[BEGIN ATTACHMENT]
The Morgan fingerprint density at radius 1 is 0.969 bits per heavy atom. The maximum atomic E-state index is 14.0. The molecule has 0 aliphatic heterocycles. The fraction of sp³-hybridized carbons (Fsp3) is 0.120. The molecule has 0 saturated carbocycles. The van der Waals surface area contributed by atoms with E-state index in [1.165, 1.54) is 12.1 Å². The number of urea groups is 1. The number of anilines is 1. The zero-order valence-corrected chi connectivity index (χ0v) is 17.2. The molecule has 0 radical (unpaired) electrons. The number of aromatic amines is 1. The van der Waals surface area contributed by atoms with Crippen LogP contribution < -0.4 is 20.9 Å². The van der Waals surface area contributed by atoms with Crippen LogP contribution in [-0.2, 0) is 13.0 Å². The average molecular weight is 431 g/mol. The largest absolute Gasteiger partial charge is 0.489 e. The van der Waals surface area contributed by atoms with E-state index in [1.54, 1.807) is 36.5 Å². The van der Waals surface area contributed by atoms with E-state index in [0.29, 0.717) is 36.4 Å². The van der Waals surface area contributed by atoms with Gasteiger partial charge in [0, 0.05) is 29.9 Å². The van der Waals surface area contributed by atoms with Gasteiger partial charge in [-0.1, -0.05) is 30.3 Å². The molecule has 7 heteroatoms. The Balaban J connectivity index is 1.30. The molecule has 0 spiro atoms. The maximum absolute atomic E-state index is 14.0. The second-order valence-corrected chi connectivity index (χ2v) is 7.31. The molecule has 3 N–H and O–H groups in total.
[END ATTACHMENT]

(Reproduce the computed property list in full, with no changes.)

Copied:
The Morgan fingerprint density at radius 1 is 0.969 bits per heavy atom. The maximum atomic E-state index is 14.0. The molecule has 0 aliphatic heterocycles. The fraction of sp³-hybridized carbons (Fsp3) is 0.120. The molecule has 0 saturated carbocycles. The van der Waals surface area contributed by atoms with E-state index in [1.165, 1.54) is 12.1 Å². The number of urea groups is 1. The number of anilines is 1. The zero-order valence-corrected chi connectivity index (χ0v) is 17.2. The molecule has 0 radical (unpaired) electrons. The number of aromatic amines is 1. The van der Waals surface area contributed by atoms with Crippen LogP contribution < -0.4 is 20.9 Å². The van der Waals surface area contributed by atoms with Crippen LogP contribution in [-0.2, 0) is 13.0 Å². The average molecular weight is 431 g/mol. The largest absolute Gasteiger partial charge is 0.489 e. The van der Waals surface area contributed by atoms with E-state index in [1.54, 1.807) is 36.5 Å². The van der Waals surface area contributed by atoms with E-state index in [0.29, 0.717) is 36.4 Å². The van der Waals surface area contributed by atoms with Gasteiger partial charge in [0, 0.05) is 29.9 Å². The van der Waals surface area contributed by atoms with Gasteiger partial charge in [-0.1, -0.05) is 30.3 Å². The molecule has 7 heteroatoms. The Balaban J connectivity index is 1.30. The molecule has 0 spiro atoms. The maximum absolute atomic E-state index is 14.0. The second-order valence-corrected chi connectivity index (χ2v) is 7.31. The molecule has 3 N–H and O–H groups in total.